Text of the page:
Suzuki has frequently been criticized for resting on its laurels when it came to innovation. Indeed, the brand has been using more than decade-old technology in a lot of its models. Even today, bikes like the GSX-S1000 still use a modernized version of the 2005 GSX-R1000 engine. Models like the SV650 have been following pretty much the same formula since they debuted before the turn of the millennium.
That being said, Suzuki has recently dazzled the world with the launch of its middleweight lineup. It seems as though it was building up some steam for several years, as with the GSX-8S and V-Strom 800DE, Suzuki seems to have reinvented itself. In the U.S. and European markets, the GSX-8S has proven itself as a formidable player in the middleweight naked bike segment. Meanwhile, the V-Strom hopes to bring its A-game to the likes of the Yamaha Tenere 700.
Speaking of the new V-Strom, the bike is expected to make its way to India, as it was recently spotted testing in India. Indeed, multiple sources from the region state that the new off-road capable middleweight adventure bike is slated to hit the market in October, 2023. On top of that, Suzuki dealerships have already reportedly stopped taking delivery of the V-Strom 650XT, yet another model that’s built atop a decades-old platform.
Although Suzuki dealerships in India have yet to open bookings for the new model, it’s clear that there’s a market for adventure-tourers of this caliber in the Asian country. For instance, models like the BMW F 850 GS and Triumph Tiger 900 Rally are popular among affluent off-road and adventure aficionados. Best of all, the Suzuki is expected to be assembled in India, which will surely lower taxes, translating to a more affordable retail price.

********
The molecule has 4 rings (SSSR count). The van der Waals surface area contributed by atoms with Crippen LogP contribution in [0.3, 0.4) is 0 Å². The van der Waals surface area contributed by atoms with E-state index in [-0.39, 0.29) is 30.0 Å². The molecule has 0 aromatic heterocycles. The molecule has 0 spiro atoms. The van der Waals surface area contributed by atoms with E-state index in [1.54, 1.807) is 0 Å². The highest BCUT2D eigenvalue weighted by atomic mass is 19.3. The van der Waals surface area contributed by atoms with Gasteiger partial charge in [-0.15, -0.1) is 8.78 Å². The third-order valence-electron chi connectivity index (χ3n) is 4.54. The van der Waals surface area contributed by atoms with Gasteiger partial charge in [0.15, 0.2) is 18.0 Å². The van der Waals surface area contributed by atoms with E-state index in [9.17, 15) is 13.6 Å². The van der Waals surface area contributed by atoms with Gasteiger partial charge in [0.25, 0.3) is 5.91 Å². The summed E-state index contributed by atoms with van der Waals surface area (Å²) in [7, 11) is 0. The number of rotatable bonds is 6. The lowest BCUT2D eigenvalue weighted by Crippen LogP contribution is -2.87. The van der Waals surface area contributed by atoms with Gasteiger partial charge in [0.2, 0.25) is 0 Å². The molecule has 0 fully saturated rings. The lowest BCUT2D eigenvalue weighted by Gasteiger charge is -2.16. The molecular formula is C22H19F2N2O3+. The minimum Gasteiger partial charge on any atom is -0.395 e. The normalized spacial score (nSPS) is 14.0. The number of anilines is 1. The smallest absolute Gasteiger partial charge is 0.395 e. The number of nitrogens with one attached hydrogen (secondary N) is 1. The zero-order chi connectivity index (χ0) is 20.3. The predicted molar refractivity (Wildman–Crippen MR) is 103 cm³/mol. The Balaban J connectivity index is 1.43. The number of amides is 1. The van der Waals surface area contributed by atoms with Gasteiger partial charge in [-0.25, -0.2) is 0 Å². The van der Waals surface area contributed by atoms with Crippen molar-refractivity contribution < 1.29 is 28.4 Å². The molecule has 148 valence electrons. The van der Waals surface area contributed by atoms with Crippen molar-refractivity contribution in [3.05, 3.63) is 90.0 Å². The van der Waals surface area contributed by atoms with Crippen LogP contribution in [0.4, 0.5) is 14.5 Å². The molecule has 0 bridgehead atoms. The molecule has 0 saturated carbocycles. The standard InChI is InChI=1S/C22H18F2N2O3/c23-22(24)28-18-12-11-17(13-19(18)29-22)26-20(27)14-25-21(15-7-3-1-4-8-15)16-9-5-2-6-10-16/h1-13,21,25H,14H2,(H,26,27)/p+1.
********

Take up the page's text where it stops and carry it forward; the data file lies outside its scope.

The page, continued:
On the performance side of the equation, the V-Strom 800DE is powered by a brand-new 776cc, liquid-cooled, fuel-injected, parallel-twin engine with a 270-degree crankshaft. This engine pumps out an impressive 83 horsepower and 53 pound-feet of torque. Power is sent to the rear wheel via a six-speed manual gearbox. As for tech features, Suzuki has thrown in a bunch of modern-day amenities like a bidirectional quick shifter, traction control, and multiple riding modes. The bike also gets a full-color TFT display, providing a breadth of information for the rider.
As for the bike’s underpinnings, it now rolls on a 21-inch front and 17-inch rear wheel, as against its predecessor’s 19-17 setup. Furthermore, the bike gets Showa suspension front and rear, equipped with a full suite of adjustability adding to its overall off-road acumen. The bike provides a confidence-inspiring ground clearance of 220 millimeters, and a rather tall seat height of 855 millimeters.